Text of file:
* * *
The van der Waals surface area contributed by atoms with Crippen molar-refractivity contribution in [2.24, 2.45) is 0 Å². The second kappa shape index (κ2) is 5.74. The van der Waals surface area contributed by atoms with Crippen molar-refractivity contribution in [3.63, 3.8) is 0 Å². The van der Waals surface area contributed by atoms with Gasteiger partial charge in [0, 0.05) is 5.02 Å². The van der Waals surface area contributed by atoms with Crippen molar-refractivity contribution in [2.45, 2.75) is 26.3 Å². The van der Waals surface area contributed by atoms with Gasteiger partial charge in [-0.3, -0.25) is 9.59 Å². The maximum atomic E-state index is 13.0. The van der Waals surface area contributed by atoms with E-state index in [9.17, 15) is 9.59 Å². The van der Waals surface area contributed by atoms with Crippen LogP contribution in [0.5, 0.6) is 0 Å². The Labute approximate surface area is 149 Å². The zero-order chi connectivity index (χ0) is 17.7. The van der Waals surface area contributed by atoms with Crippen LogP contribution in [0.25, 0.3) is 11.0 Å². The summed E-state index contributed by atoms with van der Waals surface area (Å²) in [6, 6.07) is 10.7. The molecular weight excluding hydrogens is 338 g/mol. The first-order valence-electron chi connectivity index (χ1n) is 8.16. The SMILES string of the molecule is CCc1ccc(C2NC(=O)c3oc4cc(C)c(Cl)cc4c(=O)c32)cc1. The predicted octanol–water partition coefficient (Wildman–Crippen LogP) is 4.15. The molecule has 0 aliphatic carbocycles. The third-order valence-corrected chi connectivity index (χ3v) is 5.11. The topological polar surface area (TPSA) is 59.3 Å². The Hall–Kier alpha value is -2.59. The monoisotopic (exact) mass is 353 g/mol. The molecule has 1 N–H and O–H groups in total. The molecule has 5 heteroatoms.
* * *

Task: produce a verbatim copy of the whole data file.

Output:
The van der Waals surface area contributed by atoms with Crippen molar-refractivity contribution in [2.24, 2.45) is 0 Å². The second kappa shape index (κ2) is 5.74. The van der Waals surface area contributed by atoms with Crippen molar-refractivity contribution in [3.63, 3.8) is 0 Å². The van der Waals surface area contributed by atoms with Gasteiger partial charge in [0, 0.05) is 5.02 Å². The van der Waals surface area contributed by atoms with Crippen molar-refractivity contribution in [2.45, 2.75) is 26.3 Å². The van der Waals surface area contributed by atoms with Gasteiger partial charge in [-0.3, -0.25) is 9.59 Å². The maximum atomic E-state index is 13.0. The van der Waals surface area contributed by atoms with E-state index in [9.17, 15) is 9.59 Å². The van der Waals surface area contributed by atoms with Crippen LogP contribution in [0.5, 0.6) is 0 Å². The Labute approximate surface area is 149 Å². The zero-order chi connectivity index (χ0) is 17.7. The van der Waals surface area contributed by atoms with Crippen LogP contribution in [0.25, 0.3) is 11.0 Å². The summed E-state index contributed by atoms with van der Waals surface area (Å²) in [6, 6.07) is 10.7. The molecular weight excluding hydrogens is 338 g/mol. The first-order valence-electron chi connectivity index (χ1n) is 8.16. The SMILES string of the molecule is CCc1ccc(C2NC(=O)c3oc4cc(C)c(Cl)cc4c(=O)c32)cc1. The predicted octanol–water partition coefficient (Wildman–Crippen LogP) is 4.15. The molecule has 0 aliphatic carbocycles. The third-order valence-corrected chi connectivity index (χ3v) is 5.11. The topological polar surface area (TPSA) is 59.3 Å². The Hall–Kier alpha value is -2.59. The monoisotopic (exact) mass is 353 g/mol. The molecule has 1 N–H and O–H groups in total. The molecule has 5 heteroatoms.